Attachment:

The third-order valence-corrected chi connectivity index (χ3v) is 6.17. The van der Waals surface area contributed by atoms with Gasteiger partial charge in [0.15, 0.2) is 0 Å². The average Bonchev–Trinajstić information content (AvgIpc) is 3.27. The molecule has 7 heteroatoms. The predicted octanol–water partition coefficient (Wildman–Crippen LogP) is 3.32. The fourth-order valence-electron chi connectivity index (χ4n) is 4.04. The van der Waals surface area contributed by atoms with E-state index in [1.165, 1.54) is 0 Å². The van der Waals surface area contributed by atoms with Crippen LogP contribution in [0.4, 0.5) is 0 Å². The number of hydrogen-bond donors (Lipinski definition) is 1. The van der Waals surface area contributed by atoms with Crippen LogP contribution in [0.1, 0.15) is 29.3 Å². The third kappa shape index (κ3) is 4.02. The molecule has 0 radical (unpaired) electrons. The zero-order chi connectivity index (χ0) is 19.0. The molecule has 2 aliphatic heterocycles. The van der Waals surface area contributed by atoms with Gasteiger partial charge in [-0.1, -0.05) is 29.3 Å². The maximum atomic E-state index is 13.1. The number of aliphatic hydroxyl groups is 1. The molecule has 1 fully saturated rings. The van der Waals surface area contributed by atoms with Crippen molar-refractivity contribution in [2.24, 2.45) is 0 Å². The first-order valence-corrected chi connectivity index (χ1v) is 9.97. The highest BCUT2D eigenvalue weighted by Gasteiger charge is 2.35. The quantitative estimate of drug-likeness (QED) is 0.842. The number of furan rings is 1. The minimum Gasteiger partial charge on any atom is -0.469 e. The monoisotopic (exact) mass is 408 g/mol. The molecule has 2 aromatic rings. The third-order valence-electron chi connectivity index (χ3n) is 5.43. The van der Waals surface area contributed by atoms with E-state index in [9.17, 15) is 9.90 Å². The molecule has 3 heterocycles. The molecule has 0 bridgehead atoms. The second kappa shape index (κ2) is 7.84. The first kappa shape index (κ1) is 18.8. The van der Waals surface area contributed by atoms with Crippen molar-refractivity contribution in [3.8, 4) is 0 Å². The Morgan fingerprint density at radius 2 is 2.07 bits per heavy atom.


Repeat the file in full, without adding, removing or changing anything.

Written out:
The third-order valence-corrected chi connectivity index (χ3v) is 6.17. The van der Waals surface area contributed by atoms with Gasteiger partial charge in [0.15, 0.2) is 0 Å². The average Bonchev–Trinajstić information content (AvgIpc) is 3.27. The molecule has 7 heteroatoms. The predicted octanol–water partition coefficient (Wildman–Crippen LogP) is 3.32. The fourth-order valence-electron chi connectivity index (χ4n) is 4.04. The van der Waals surface area contributed by atoms with E-state index in [1.165, 1.54) is 0 Å². The van der Waals surface area contributed by atoms with Crippen LogP contribution in [0.4, 0.5) is 0 Å². The number of hydrogen-bond donors (Lipinski definition) is 1. The van der Waals surface area contributed by atoms with Crippen LogP contribution in [0.1, 0.15) is 29.3 Å². The third kappa shape index (κ3) is 4.02. The molecule has 0 radical (unpaired) electrons. The zero-order chi connectivity index (χ0) is 19.0. The molecule has 2 aliphatic heterocycles. The van der Waals surface area contributed by atoms with Gasteiger partial charge in [-0.1, -0.05) is 29.3 Å². The maximum atomic E-state index is 13.1. The number of aliphatic hydroxyl groups is 1. The molecule has 1 fully saturated rings. The van der Waals surface area contributed by atoms with Crippen molar-refractivity contribution in [2.24, 2.45) is 0 Å². The first-order valence-corrected chi connectivity index (χ1v) is 9.97. The highest BCUT2D eigenvalue weighted by Gasteiger charge is 2.35. The quantitative estimate of drug-likeness (QED) is 0.842. The number of furan rings is 1. The minimum Gasteiger partial charge on any atom is -0.469 e. The monoisotopic (exact) mass is 408 g/mol. The molecule has 2 aromatic rings. The third-order valence-electron chi connectivity index (χ3n) is 5.43. The van der Waals surface area contributed by atoms with E-state index in [9.17, 15) is 9.90 Å². The molecule has 3 heterocycles. The molecule has 0 bridgehead atoms. The second kappa shape index (κ2) is 7.84. The first kappa shape index (κ1) is 18.8. The van der Waals surface area contributed by atoms with Crippen molar-refractivity contribution in [3.8, 4) is 0 Å². The Morgan fingerprint density at radius 2 is 2.07 bits per heavy atom.